School may still be out for summer, but some would-be financial planning professionals could find themselves more focused on education regardless of the season.
That’s because a degree will soon become a prerequisite for new candidates to earn the Certified Financial Planner (CFP) designation. The requirement is part of changes to CFP certification programs and requirements that were announced last November and that roll out this year and next.
Specifically, new applicants for CFP certification must hold a post-secondary degree from an accredited college or university, effective April 2022. (There are a couple of exemptions; for details, see FP Canada’s CFP Certification Policies.)
The degree requirement aligns with that of FP Canada’s partner, the Institut québécois de planification financière (IQPF). Quebec regulates the title “financial planner,” and the IQPF is the only organization in that province authorized to grant the financial planning diploma required to apply for a licence from the provincial securities regulator to use the title. A degree has been a prerequisite for the IQPF’s diploma since 2005, and has ostensibly contributed to a greater pass rate for the IQPF exam.
The exam’s pass rate is about 85%, says Jocelyne Houle-LeSarge, IQPF president and CEO. Before a degree was required, the pass rate was about 60% to 68%, she estimates.
In contrast, the pass rate of those who took the CFP exam in Canada last November was 69%; in June 2019, it was 61%. (The June exam saw a record number of exam writers ahead of changes to certification.)
FP Canada said in an emailed statement that the purpose of the degree prerequisite is to provide “enhanced confidence” that CFP professionals have the skills required to serve clients. The CFP Board in the U.S., where a degree is also required for CFP certification, says it has no information on whether the requirement results in better outcomes.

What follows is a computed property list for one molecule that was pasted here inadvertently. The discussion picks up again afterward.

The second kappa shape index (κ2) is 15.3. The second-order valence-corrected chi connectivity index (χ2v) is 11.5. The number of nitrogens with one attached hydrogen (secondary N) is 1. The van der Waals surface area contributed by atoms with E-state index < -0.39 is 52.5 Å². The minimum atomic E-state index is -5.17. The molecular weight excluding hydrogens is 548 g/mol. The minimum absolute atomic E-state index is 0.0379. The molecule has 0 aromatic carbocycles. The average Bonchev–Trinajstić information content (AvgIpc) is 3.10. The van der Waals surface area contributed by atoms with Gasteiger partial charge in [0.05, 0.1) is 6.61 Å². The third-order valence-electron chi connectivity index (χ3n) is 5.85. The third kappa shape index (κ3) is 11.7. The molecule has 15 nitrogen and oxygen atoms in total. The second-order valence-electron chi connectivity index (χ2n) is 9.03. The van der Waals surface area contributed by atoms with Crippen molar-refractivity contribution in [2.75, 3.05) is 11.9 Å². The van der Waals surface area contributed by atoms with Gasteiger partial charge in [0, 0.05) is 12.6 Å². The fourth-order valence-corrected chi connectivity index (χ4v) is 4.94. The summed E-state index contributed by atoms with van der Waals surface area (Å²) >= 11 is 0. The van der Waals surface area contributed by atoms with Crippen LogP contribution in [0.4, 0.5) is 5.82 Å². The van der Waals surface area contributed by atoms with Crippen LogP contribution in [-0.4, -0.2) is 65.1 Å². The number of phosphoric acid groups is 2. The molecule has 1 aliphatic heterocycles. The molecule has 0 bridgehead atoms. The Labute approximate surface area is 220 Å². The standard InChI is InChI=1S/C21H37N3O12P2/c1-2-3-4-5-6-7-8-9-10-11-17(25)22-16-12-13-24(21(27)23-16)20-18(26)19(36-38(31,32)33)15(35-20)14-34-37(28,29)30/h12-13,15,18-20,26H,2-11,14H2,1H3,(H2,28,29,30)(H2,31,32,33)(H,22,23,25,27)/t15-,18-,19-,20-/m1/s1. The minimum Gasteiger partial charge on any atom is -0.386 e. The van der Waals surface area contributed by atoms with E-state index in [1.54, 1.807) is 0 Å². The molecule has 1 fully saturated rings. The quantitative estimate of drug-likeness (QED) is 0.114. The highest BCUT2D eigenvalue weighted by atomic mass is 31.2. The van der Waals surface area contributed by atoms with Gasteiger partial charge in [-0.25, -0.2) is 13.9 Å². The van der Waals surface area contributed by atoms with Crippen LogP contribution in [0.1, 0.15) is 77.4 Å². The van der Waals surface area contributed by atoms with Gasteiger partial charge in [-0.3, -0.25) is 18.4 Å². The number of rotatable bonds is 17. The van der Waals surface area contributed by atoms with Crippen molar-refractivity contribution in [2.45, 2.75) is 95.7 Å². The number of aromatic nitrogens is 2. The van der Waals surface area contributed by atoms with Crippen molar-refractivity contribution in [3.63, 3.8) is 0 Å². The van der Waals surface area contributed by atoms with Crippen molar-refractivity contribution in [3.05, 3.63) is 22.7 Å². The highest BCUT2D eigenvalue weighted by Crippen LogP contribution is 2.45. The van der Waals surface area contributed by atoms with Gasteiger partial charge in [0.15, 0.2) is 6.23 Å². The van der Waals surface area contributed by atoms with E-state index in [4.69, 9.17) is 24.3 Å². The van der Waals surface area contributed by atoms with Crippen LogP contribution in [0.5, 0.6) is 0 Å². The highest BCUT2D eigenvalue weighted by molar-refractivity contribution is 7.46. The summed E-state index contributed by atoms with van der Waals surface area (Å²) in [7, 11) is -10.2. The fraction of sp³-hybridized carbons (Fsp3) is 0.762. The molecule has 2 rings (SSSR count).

Degree requirements are hardly new. FP Canada noted in its statement that a degree requirement has been introduced for professions such as accountants, engineers, lawyers and nurses as a prerequisite to certification, and by 12 of the 26 organizations that grant the CFP designation worldwide (including the CFP Board and the Financial Planning Association of Australia).
“In a world where information is readily available at the click of a button and individuals can easily complete fundamental financial transactions through online apps, the value of the human advisor is in the higher level of critical thinking and problem solving skills and judgement gained through higher education,” FP Canada said.
The requirement could prove challenging for some. StatsCan reports that just over one-quarter of adults (28.5%) had at least a bachelor’s university degree in 2016, with most university graduates living in large urban centres in Ontario, B.C., Alberta and Quebec.
The figure aligns with Jason Watt’s experience in the classroom. As CEO at Business Career College in Edmonton, as well as a full-time instructor, he estimates that about 30% of financial services professionals who enrol for continuing education at the college have degrees.
Those in rural areas without universities could be at a further disadvantage, especially if they’re older and financial services is their second career.
“If you’re leaving the trades or you’ve built and sold a business, [financial services] can be a good place to land,” Watt says.
FP Canada says on its website that most of its candidates already meet the requirement. In its emailed statement, the organization said no potential CFP candidates have expressed concern about the requirement — including those in small or remote communities.
It added that an FP Canada–approved online degree program is offered by Athabasca University.